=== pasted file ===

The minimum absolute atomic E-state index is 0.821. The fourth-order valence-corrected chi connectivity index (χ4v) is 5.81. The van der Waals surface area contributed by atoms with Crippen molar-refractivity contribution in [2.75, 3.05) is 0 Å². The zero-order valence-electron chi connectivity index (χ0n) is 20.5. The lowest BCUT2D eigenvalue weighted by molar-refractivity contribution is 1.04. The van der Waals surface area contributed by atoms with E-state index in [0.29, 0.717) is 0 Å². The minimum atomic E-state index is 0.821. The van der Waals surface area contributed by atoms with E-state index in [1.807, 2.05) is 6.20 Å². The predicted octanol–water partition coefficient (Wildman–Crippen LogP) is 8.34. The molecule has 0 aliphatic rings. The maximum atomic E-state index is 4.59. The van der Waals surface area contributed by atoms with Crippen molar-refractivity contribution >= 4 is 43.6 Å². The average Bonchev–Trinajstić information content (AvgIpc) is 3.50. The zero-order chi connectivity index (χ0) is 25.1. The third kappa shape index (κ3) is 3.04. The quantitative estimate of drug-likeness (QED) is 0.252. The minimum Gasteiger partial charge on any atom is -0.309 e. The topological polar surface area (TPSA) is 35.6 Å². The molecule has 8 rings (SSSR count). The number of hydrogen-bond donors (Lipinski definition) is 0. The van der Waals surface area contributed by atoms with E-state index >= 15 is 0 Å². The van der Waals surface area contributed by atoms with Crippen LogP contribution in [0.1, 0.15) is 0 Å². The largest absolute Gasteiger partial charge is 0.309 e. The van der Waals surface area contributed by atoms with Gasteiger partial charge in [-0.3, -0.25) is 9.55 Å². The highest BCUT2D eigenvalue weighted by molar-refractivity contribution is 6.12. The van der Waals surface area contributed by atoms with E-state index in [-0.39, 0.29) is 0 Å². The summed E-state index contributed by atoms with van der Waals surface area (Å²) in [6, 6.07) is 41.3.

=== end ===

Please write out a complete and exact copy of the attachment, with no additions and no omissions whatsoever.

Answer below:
The minimum absolute atomic E-state index is 0.821. The fourth-order valence-corrected chi connectivity index (χ4v) is 5.81. The van der Waals surface area contributed by atoms with Crippen molar-refractivity contribution in [2.75, 3.05) is 0 Å². The zero-order valence-electron chi connectivity index (χ0n) is 20.5. The lowest BCUT2D eigenvalue weighted by molar-refractivity contribution is 1.04. The van der Waals surface area contributed by atoms with E-state index in [0.29, 0.717) is 0 Å². The minimum atomic E-state index is 0.821. The van der Waals surface area contributed by atoms with E-state index in [1.807, 2.05) is 6.20 Å². The predicted octanol–water partition coefficient (Wildman–Crippen LogP) is 8.34. The molecule has 0 aliphatic rings. The maximum atomic E-state index is 4.59. The van der Waals surface area contributed by atoms with Crippen molar-refractivity contribution >= 4 is 43.6 Å². The average Bonchev–Trinajstić information content (AvgIpc) is 3.50. The zero-order chi connectivity index (χ0) is 25.1. The third kappa shape index (κ3) is 3.04. The quantitative estimate of drug-likeness (QED) is 0.252. The minimum Gasteiger partial charge on any atom is -0.309 e. The topological polar surface area (TPSA) is 35.6 Å². The molecule has 8 rings (SSSR count). The number of hydrogen-bond donors (Lipinski definition) is 0. The van der Waals surface area contributed by atoms with E-state index >= 15 is 0 Å². The van der Waals surface area contributed by atoms with Crippen LogP contribution in [0.1, 0.15) is 0 Å². The largest absolute Gasteiger partial charge is 0.309 e. The van der Waals surface area contributed by atoms with Gasteiger partial charge in [-0.3, -0.25) is 9.55 Å². The highest BCUT2D eigenvalue weighted by molar-refractivity contribution is 6.12. The van der Waals surface area contributed by atoms with E-state index in [-0.39, 0.29) is 0 Å². The summed E-state index contributed by atoms with van der Waals surface area (Å²) in [6, 6.07) is 41.3.